If you have to pay for a Paid application before downloading it, why would you want to provide a license key? Well, it’s still useful for tracking purposes, and as we’ll see later, App World will inject the downloaded application with the license key in a way that lets your application retrieve it later. If you choose a nonstatic license model for your application, the user will see a dialog box with your license key after they’ve purchased and downloaded your application.

Pricing

Applications for sale on App World—both Paid and Try & Buy—can priced in the following pricing tiers (all amounts are in USD but will be converted to the appropriate currency for the App World user):

  • From $2.99 to $19.99 in $1 increments (i.e., $2.99, $3.99, etc.)
  • From $19.99 to $99.99 in $10 increments ($19.99, $29.99, etc.)
  • From $99.99 to $599.99 in $50 increments ($99.99, $149.99, etc.)
  • From $599.99 to $999.99 in $100 increments ($599.99, $699.99, etc.)

App World takes 20 percent of the purchase price, giving 80 percent to the developer— not a bad deal for not having to deal with payment headaches, distribution,and so on.

The Submission Process

This section is a bit different from the other walk-throughs earlier in the book.Because we’re dealing with a real, online submission process (with money involved), you shouldn’t follow each step literally using the same app name. Rather, look at this as a step-by-step guide and insert your own application information where appropriate when you’re ready to submit your BlackBerry application to App World.The submission process will time out if you sit at any step without doing anything for ten minutes, so you may want to read through this section before submitting to make sure you have all the information prepared beforehand.

Starting the Process

Log into your App World account through the Vendor Portal, click Manage Applications, and then click the Add Application button. There are seven steps to the submission process

Step 1: Export Control

The questions here are to determine whether your application is bound by any export restrictions due to use of cryptography. Many applications do—all I can say is to answer truthfully here. If you think there may be problems with your application using certain types of encryption and being used in certain geographic areas.

Step 2: Main Application Data

You’ll need to provide a few things:

  • Your application’s name (ideally you have that by now).
  • A 480 × 480 pixel PNG image. This image should be the same as your application’s icon; it will appear, scaled way down, next to the application names in the App World category lists. It will also be used as the archive icon if your users decide to archive your app to their SD card. This means that making this image different from your application icon will confuse your users. It also means you should avoid any very fine detail that might be lost when the image is scaled down.

Browsing the top free apps; the icons are scaled-down versions of the 480 ×480 pixel PNG.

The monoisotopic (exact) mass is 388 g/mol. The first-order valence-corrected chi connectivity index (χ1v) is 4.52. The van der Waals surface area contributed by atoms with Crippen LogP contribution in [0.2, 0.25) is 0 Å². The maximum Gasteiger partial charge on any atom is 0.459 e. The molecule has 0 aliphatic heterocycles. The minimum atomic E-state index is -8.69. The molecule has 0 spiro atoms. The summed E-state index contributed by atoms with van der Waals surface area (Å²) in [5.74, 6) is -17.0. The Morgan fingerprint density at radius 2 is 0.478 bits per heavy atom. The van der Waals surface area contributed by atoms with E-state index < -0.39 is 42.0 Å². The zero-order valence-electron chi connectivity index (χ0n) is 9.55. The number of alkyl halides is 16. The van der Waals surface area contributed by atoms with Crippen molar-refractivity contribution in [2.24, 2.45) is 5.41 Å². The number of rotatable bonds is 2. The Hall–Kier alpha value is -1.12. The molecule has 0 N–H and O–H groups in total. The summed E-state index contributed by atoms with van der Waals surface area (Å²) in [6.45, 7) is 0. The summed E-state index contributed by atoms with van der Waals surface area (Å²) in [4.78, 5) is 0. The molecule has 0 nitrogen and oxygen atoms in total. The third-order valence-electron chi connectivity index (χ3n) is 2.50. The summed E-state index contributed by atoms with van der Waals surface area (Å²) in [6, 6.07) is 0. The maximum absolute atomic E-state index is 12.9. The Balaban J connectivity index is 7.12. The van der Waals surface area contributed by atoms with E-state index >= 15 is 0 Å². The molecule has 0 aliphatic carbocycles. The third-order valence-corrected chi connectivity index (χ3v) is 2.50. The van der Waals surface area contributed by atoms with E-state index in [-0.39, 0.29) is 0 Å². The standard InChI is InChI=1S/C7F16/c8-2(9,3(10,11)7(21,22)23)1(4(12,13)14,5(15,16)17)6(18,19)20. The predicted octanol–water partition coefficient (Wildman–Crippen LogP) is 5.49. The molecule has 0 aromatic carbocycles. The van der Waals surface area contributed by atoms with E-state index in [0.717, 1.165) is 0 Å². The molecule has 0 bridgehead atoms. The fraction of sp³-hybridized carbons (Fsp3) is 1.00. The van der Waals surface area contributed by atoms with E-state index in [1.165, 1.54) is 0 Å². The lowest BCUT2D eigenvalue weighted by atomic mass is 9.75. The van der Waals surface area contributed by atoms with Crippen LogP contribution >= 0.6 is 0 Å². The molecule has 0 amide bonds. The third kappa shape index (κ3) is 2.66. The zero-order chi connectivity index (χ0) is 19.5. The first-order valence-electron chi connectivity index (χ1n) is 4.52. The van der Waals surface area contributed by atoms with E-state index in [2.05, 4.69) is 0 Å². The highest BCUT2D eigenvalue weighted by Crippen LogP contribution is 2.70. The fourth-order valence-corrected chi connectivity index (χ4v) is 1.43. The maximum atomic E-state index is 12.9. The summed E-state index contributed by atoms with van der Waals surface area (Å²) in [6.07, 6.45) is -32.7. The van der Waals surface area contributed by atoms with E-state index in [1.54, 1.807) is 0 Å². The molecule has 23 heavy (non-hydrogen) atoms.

Browsing the top free apps; the icons are scaled-down versions of the 480 ×480 pixel PNG.

NOTE: You probably have noticed the large images in the featured applications section of App World (see Figure)—those are submitted through a separate process, if you’re lucky enough to get your application featured.

  • The category and subcategory your application should belong to. These should reflect your application accurately, because a lot of users will discover your app by browsing through categories looking for an application for some specific purpose.
  • The license type and license key information if required, as we discussed earlier, unless your application is free.
  • The price for your application, again unless it’s free.

Step 3: Description

The description can be a maximum of 2,000 words, and you must at least have an English-language description. You may provide descriptions for a number of other languages as well. If you do not submit a localized description, your application description will default to the English description.

Step 4: Distribution

You can choose to have your application available on some or all wireless carriers and in some or all countries. If you have exclusive agreements with some carriers or other reasons to restrict distribution of your application, this section makes that easy to manage.

Step 5: Screenshots

Screenshots can be up to 640 × 640 pixels, and you can provide up to 16 of them.The simulator is a great way to get screenshots of your application—from the Edit menu, choose Save LCD Snapshot.

Step 6: Releases

This is another area where App World saves you a lot of distribution headaches. The Releases section allows you to define each of the releases of your application that you want to make available on App World. When first submitting your application, you will probably have only a single release, for example 1.0, but later you can add more releases. App World will automatically distribute and notify the users of the latest release of your application. With the bundles, you can provide different versions of your application for different device types,OS versions, or both, and App World will ensure that the correct version is installed on the correct device.

Don’t worry about extracting sibling CODs—App World will take care of that for you. You don’t need to provide a JAD file or anything other than the COD files for your application. If you want to automate the release process more, App World lets you import all the information for a release from a zip file. This is handy if you want your build system to take care of updating the list of supported devices and OS versions for each build.

Different Versions for Different OS Versions and Device Models